Along the lines of Batman Year One and The Dark Knight Returns, 1988’s Batman: The Killing Joke is considered a classic and one of the best Batman (and Joker) stories ever. Written by legend (and all around curmudgeon) Alan Moore and fantastic art by Brian Bolland, this one shot would lay the groundwork for many years to come in the Bat-books, particularly for one Barbara Gordon. It is here that the tragic events that turn her from Batgirl to eventually Oracle occur. (I kept that vague, just in case I have to worry about spoilers, which I probably do not.)
The book is violent and a physiological head trip for all involved, especially the Gordons. We get perhaps the most definitive Joker origin (if there can ever be such a thing), in the pre-New 52/pre-Zero Hour/can anyone keep track anymore? continuity. (On a sidenote, the upcoming issue of Justice League will supposedly reveal the Joker’s true name that Batman learned while God-ing out in the Mobius Chair.)
It will be interesting to see how honest the animated film is to the source material. Warner Bros. has reportedly given the ok to make the film R-rated (isn’t everything these days?) but a rating has not been given yet.
You can watch the “trailer” (and more) after the break. I found it a bit weak (and wonder how legit this is, more on that after the break as well) and I don’t know that it would draw in many fans who don’t already have some idea what is going on. But they still have time, and this feels more like a teaser trailer than a full trailer. But with Kevin Conroy and Mark Hamill on board as Batman and the Joker respectively, count me in.
The Justice League was originally DC’s premier super team, the big guns team you called in when really serious problems that even Superman (theoretically) could not stop alone came a’ callin’. Then, Post-Crisis, the League was actually turned into a book that was largely played for laughs. That run was actually hugely popular. Heck, Watson likes it, and he largely dislikes comics these days. Considering the run occurred about the same time as Frank Miller and Alan Moore had (inadvertently in Moore’s case) made superheroes a lot less fun and funny, that means a whole lot more.
And hey, we got the Beefeater from that period, too.
I’m not sure what to think about Bruce Timm’s (Batman: The Animated Series, among others) adaptation of Alan Moore and Brian Bolland’s The Killing Joke due for release in 2016. It is a critical, commercial and person favorite Batman/Joker story…but it is also exceptionally dark. It can be disturbing and is famous for the shooting and crippling of then Batgirl Barbara Gordon. It also features the naked tortures of Barbara and Jim Gordon that I’m sure won’t make it past the animated censors. It’s already been reported that the story will feature a new 15 minute prolouge to introduce the story. I wonder at the end of the day how much it will still resemble the source material?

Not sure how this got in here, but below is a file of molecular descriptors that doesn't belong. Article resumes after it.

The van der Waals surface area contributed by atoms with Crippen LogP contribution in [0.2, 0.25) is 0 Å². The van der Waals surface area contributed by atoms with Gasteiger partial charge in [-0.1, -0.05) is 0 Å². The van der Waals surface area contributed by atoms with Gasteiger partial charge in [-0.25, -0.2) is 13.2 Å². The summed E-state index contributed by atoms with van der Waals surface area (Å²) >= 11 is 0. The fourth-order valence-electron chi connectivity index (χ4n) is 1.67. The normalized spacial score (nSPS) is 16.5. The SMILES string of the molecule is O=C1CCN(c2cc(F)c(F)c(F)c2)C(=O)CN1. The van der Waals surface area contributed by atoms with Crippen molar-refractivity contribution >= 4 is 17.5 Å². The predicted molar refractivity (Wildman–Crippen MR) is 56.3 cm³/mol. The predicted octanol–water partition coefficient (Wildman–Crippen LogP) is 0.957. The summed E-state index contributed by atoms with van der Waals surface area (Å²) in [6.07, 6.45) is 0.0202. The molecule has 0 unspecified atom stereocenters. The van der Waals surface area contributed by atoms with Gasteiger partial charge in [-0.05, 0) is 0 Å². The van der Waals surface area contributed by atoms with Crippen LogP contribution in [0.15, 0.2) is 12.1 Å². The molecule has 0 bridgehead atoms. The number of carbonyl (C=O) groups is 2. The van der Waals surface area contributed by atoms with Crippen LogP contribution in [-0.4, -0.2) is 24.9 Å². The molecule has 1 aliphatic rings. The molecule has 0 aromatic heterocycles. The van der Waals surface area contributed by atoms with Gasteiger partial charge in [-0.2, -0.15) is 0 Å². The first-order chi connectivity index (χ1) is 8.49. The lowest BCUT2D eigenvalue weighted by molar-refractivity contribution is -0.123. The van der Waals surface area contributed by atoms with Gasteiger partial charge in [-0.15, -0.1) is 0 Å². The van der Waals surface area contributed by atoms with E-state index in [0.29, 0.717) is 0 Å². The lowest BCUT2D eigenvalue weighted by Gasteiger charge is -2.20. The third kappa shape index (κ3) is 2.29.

I will guarantee one thing, Alan Moore won’t watch it.
On the plus side, multiple sources are reporting Mark Hamill has agreed to come out of his Joker retirement to voice the Clown Prince of Crime one more time. Hamill has said for years that he would love to do a version of TheKilling Joke, even encouraging fans to rally DC for it.
While Heath Ledger took a memorable turn in The Dark Knight, and I like Nicholson’s version, Hamill will always be the ultimate Joker to me. I’m sure it is a generational thing. Now, if they can just convince Kevin Conroy to sign up and end both their runs with a bang. And by the sounds of it, it might not take much convincing.
One of the most intriguing things DC Comics did after the original Crisis, though technically starting before it with Alan Moore’s phenomenal Swamp Thing run, was the creation of the Vertigo line for mature readers. The initial Vertigo books were ostensibly set in the same universe as the rest of the DC line, so while it was unlikely, it was possible in the early years before it became its own imprint and even sometimes afterwards for DC and Vertigo heroes to meet up. This era is what gave us excellent remakes on classic DC standbys, using old characters as building blocks for more thought-provoking, mature, or even barely related characters appearing in the aforementioned Moore’s Swamp Thing, Neil Gaiman’s Sandman, and Peter Milligan’s Shade the Changing Man. Most of these new writers were British imports, including a little known at the time Grant Morrison, who would use this line to springboard into mature revamps of Animal Man and The Doom Patrol.
While Morrison’s Animal Man was used as an early opportunity to explore the writer’s ideas on metacommentary in superhero comics and his burgeoning vegetarianism (seriously, in his last Animal Man issue, he appears as himself to tell the readers to consider joining PETA), Morrison’s Doom Patrol is remembered for being just plain weird.
And in the middle of that weirdness, there was Crazy Jane.
I am approaching this particular case file with a bit of trepidation. Every other character I’ve used for this ongoing column has been owned by DC or Marvel. Some were misguided, some were inconsistent, some of them sucked, and some of them were used really well at some point and then just forgotten about.
Today’s entry is about a character that I only know about secondhand, but I’m feeling philosophical about the whole thing, so here we are. Today’s character is creator owned by Spider-Man co-creator Steve Ditko and has appeared only a handful of times over the years. His name is Mr. A.
The latest episode of the award winning Gabbing Geek podcast is out and it’s amazing. We’re talking about TV shows and movies which we haven’t done since…what…episode 36? Take a listen now to hear about next fall’s geek tv shows, James Cameron film rankings, and some discussion on Alan Moore’s Swamp Thing and the amazing movie Krull! Find out more after the break!